Shane: Murals and symbolism influence my choice of work and are very inspiring. Good use of street art and art constructed from nothing, urban art and the use of space are also things I like and cite as inspirational. 


Are you planning any further work?

Barney: Maybe if I am struck by a moment of inspiration. I would like a Green Peace logo or imagery, or perhaps something signifying my involvement in human rights activity and then building it up into a larger piece of artwork.

Shane: I intend to stick to the biomechanical and music themes I have begun. My back piece is currently under construction, but will be an extension of these themes. 


Perhaps we can get a look at it once it has been completed then. Without further ado, onto the music. Your sound has been described to me as ‘grindcore’ please confirm whether or not I have been grossly mislead and can you define your sound for the uninitiated?

Barney. Yes, we would describe our sound as grindcore. Micky, our original drummer applied it to the extreme fast and furious music, manic music.


Meat Hook Seed. Sounds painful. Do tell.

Shane: All of us have side projects with which we are involved. These include MHS, Mick the guitarist’s project. Venomous Concept and The Lock Up are just two others of many.


So you are very busy boys then. Tell me about the new album.

Barney: We start rehearsals three months before recording the new album although we are constantly working on it, correlating bits and pieces. Every album sounds different, but cohesive within our sound. We don’t want to lose momentum and the general thread by moving away from our sound and core values and influences, however, we try to keep it fresh with new developments.


How has the music scene changed since you first started out many moons ago?

Barney: Technology, MP3s, internet etc have made music and different genres of music more accessible and also the music business more accessible to bands, increasing competition. Record labels attitudes have changed, there is more money and acceptance than previously.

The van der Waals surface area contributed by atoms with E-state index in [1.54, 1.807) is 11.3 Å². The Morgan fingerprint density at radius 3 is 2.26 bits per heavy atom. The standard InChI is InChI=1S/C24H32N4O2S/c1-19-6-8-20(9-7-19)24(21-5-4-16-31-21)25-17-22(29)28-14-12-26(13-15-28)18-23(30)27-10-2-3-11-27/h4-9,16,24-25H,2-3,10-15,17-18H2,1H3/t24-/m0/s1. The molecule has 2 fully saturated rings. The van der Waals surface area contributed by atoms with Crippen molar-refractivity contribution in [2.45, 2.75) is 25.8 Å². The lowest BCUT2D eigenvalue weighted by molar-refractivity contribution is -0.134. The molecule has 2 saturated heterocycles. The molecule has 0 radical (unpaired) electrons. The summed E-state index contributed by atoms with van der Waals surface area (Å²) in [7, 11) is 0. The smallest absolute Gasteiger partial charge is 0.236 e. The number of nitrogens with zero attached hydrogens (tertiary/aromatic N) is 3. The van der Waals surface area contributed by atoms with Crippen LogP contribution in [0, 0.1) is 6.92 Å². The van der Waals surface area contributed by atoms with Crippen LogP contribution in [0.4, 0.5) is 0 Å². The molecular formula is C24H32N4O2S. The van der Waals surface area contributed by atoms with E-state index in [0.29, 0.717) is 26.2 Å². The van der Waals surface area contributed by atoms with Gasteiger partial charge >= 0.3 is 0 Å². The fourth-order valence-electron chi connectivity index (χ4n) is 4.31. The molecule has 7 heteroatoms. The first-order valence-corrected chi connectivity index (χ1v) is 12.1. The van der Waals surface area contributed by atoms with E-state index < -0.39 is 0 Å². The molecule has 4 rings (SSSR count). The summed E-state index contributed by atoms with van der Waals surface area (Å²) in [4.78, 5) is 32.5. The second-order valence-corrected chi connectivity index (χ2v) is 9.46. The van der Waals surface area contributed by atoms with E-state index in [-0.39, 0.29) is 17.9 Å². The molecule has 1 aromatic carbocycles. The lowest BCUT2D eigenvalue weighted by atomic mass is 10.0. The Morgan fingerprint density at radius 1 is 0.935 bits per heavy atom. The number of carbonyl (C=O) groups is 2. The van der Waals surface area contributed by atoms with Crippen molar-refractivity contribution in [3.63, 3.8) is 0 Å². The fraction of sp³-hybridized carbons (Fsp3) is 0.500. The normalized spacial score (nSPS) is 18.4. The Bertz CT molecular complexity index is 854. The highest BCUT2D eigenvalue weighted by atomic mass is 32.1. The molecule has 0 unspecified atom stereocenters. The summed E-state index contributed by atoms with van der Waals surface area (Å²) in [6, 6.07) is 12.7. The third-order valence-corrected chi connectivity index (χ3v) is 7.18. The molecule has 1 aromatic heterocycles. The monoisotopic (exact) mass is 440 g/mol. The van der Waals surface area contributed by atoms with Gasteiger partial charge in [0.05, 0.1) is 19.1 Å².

Shane: We try very hard to maintain our own identity. So many genres come and go along with developments and fads. We try to keep our eyes on our own balls rather than someone else’s and worry about what we do, not what other people do. 


Wise words that every gentleman should adhere to. Same question again, but applied to ink?

Shane: We’ve noticed the huge rise in new school tattoos recently, which aren’t really my thing. However, I am a firm believer that you should do it for yourself first and foremost and if people like it, its up to them.


Sounds like reason enough to me. Buy our album because…..

Barney: It has got character and substance, music that is creative and reflects our ethics.


Anything to add?

Shane: Don’t stay up ‘till six in the morning drinking check beer. It leaves you feeling sluggish.

A. Barney: Any future tattooists, please be gentle with me......


.......Thank you gents, the pleasure was all mine. Except for the bit when I was squirming in my insignificantly inked up skin at the recollection of precisely how much political and social meaning belies my Hello Kitty ink collection. Who you calling shallow?



Text and Photos: Rebecca Burton


Skin Deep 127 1 November 2005 127